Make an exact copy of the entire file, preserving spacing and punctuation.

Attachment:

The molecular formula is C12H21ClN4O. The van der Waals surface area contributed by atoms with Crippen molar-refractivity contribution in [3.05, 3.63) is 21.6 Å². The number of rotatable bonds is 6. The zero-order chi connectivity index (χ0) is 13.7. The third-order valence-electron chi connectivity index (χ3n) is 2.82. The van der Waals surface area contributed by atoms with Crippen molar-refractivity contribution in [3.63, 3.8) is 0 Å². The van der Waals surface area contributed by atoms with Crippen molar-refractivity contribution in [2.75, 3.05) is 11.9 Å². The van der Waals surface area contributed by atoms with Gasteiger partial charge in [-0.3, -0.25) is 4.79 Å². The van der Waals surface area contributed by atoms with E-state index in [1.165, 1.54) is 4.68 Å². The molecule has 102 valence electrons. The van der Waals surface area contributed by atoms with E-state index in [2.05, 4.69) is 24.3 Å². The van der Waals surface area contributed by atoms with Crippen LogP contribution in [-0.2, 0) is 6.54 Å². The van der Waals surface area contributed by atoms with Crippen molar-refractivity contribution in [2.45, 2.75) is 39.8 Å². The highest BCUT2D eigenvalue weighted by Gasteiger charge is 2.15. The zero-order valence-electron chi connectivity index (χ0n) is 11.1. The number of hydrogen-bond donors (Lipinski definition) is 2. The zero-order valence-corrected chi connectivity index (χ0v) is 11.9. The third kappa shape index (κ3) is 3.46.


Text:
The molecular formula is C12H21ClN4O. The van der Waals surface area contributed by atoms with Crippen molar-refractivity contribution in [3.05, 3.63) is 21.6 Å². The number of rotatable bonds is 6. The zero-order chi connectivity index (χ0) is 13.7. The third-order valence-electron chi connectivity index (χ3n) is 2.82. The van der Waals surface area contributed by atoms with Crippen molar-refractivity contribution in [3.63, 3.8) is 0 Å². The van der Waals surface area contributed by atoms with Crippen molar-refractivity contribution in [2.75, 3.05) is 11.9 Å². The van der Waals surface area contributed by atoms with Gasteiger partial charge in [-0.3, -0.25) is 4.79 Å². The van der Waals surface area contributed by atoms with E-state index in [1.165, 1.54) is 4.68 Å². The molecule has 102 valence electrons. The van der Waals surface area contributed by atoms with E-state index in [2.05, 4.69) is 24.3 Å². The van der Waals surface area contributed by atoms with Crippen LogP contribution in [-0.2, 0) is 6.54 Å². The van der Waals surface area contributed by atoms with Crippen molar-refractivity contribution in [2.45, 2.75) is 39.8 Å². The highest BCUT2D eigenvalue weighted by Gasteiger charge is 2.15. The zero-order valence-electron chi connectivity index (χ0n) is 11.1. The number of hydrogen-bond donors (Lipinski definition) is 2. The zero-order valence-corrected chi connectivity index (χ0v) is 11.9. The third kappa shape index (κ3) is 3.46.